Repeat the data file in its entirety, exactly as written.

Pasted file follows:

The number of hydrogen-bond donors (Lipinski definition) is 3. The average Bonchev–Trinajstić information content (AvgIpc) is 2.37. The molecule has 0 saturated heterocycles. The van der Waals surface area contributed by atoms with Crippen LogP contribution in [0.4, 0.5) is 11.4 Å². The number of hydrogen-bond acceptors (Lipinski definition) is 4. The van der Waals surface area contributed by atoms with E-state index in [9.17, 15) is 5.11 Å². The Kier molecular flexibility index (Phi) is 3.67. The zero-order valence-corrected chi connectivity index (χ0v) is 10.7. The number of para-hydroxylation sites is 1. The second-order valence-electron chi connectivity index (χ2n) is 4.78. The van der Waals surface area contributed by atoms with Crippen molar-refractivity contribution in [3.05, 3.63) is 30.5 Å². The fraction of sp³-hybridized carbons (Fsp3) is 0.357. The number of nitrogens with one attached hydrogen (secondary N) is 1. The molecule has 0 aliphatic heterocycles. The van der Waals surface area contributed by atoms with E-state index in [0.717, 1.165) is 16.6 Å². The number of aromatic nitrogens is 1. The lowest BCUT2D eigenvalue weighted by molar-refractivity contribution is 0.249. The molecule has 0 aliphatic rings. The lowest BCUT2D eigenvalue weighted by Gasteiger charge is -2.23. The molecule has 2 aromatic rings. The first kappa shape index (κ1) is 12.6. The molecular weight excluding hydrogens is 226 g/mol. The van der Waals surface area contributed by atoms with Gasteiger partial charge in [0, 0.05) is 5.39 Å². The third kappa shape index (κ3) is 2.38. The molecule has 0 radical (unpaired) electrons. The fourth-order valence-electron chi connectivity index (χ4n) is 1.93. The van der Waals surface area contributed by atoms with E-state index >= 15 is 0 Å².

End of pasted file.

The number of hydrogen-bond donors (Lipinski definition) is 3. The average Bonchev–Trinajstić information content (AvgIpc) is 2.37. The molecule has 0 saturated heterocycles. The van der Waals surface area contributed by atoms with Crippen LogP contribution in [0.4, 0.5) is 11.4 Å². The number of hydrogen-bond acceptors (Lipinski definition) is 4. The van der Waals surface area contributed by atoms with E-state index in [9.17, 15) is 5.11 Å². The Kier molecular flexibility index (Phi) is 3.67. The zero-order valence-corrected chi connectivity index (χ0v) is 10.7. The number of para-hydroxylation sites is 1. The second-order valence-electron chi connectivity index (χ2n) is 4.78. The van der Waals surface area contributed by atoms with Crippen molar-refractivity contribution in [3.05, 3.63) is 30.5 Å². The fraction of sp³-hybridized carbons (Fsp3) is 0.357. The number of nitrogens with one attached hydrogen (secondary N) is 1. The molecule has 0 aliphatic heterocycles. The van der Waals surface area contributed by atoms with E-state index in [0.717, 1.165) is 16.6 Å². The number of aromatic nitrogens is 1. The lowest BCUT2D eigenvalue weighted by molar-refractivity contribution is 0.249. The molecule has 0 aliphatic rings. The lowest BCUT2D eigenvalue weighted by Gasteiger charge is -2.23. The molecule has 2 aromatic rings. The first kappa shape index (κ1) is 12.6. The molecular weight excluding hydrogens is 226 g/mol. The van der Waals surface area contributed by atoms with Gasteiger partial charge in [0, 0.05) is 5.39 Å². The third kappa shape index (κ3) is 2.38. The molecule has 0 radical (unpaired) electrons. The fourth-order valence-electron chi connectivity index (χ4n) is 1.93. The van der Waals surface area contributed by atoms with E-state index >= 15 is 0 Å².